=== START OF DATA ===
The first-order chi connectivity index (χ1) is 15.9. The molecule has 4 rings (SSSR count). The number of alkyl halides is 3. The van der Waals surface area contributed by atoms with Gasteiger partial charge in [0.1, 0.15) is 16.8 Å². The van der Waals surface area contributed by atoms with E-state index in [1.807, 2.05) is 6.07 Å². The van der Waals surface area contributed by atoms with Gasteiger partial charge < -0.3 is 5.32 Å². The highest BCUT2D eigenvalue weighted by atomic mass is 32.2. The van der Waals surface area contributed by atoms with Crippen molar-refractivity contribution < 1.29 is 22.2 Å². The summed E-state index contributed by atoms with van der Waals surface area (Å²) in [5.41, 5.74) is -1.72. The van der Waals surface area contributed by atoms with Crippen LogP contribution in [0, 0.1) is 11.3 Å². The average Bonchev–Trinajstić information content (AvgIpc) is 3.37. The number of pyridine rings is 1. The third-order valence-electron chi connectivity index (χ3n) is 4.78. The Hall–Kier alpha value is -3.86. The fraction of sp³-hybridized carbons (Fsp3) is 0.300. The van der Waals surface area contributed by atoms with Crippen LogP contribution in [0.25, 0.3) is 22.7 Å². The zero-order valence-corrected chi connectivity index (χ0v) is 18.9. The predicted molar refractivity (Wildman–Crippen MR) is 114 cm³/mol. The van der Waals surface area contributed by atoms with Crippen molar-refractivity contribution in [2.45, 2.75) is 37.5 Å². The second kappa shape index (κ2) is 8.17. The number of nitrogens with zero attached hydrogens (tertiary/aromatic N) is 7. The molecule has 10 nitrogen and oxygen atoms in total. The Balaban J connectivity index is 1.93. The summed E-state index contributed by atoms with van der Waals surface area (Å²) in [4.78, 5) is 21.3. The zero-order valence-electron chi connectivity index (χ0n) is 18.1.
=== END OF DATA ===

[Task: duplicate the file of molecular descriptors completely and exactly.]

The first-order chi connectivity index (χ1) is 15.9. The molecule has 4 rings (SSSR count). The number of alkyl halides is 3. The van der Waals surface area contributed by atoms with Gasteiger partial charge in [0.1, 0.15) is 16.8 Å². The van der Waals surface area contributed by atoms with E-state index in [1.807, 2.05) is 6.07 Å². The van der Waals surface area contributed by atoms with Gasteiger partial charge < -0.3 is 5.32 Å². The highest BCUT2D eigenvalue weighted by atomic mass is 32.2. The van der Waals surface area contributed by atoms with Crippen molar-refractivity contribution < 1.29 is 22.2 Å². The summed E-state index contributed by atoms with van der Waals surface area (Å²) in [5.41, 5.74) is -1.72. The van der Waals surface area contributed by atoms with Crippen LogP contribution in [0, 0.1) is 11.3 Å². The average Bonchev–Trinajstić information content (AvgIpc) is 3.37. The number of pyridine rings is 1. The third-order valence-electron chi connectivity index (χ3n) is 4.78. The Hall–Kier alpha value is -3.86. The fraction of sp³-hybridized carbons (Fsp3) is 0.300. The van der Waals surface area contributed by atoms with Crippen LogP contribution in [0.25, 0.3) is 22.7 Å². The zero-order valence-corrected chi connectivity index (χ0v) is 18.9. The predicted molar refractivity (Wildman–Crippen MR) is 114 cm³/mol. The van der Waals surface area contributed by atoms with Crippen molar-refractivity contribution in [2.45, 2.75) is 37.5 Å². The second kappa shape index (κ2) is 8.17. The number of nitrogens with zero attached hydrogens (tertiary/aromatic N) is 7. The molecule has 10 nitrogen and oxygen atoms in total. The Balaban J connectivity index is 1.93. The summed E-state index contributed by atoms with van der Waals surface area (Å²) in [4.78, 5) is 21.3. The zero-order valence-electron chi connectivity index (χ0n) is 18.1.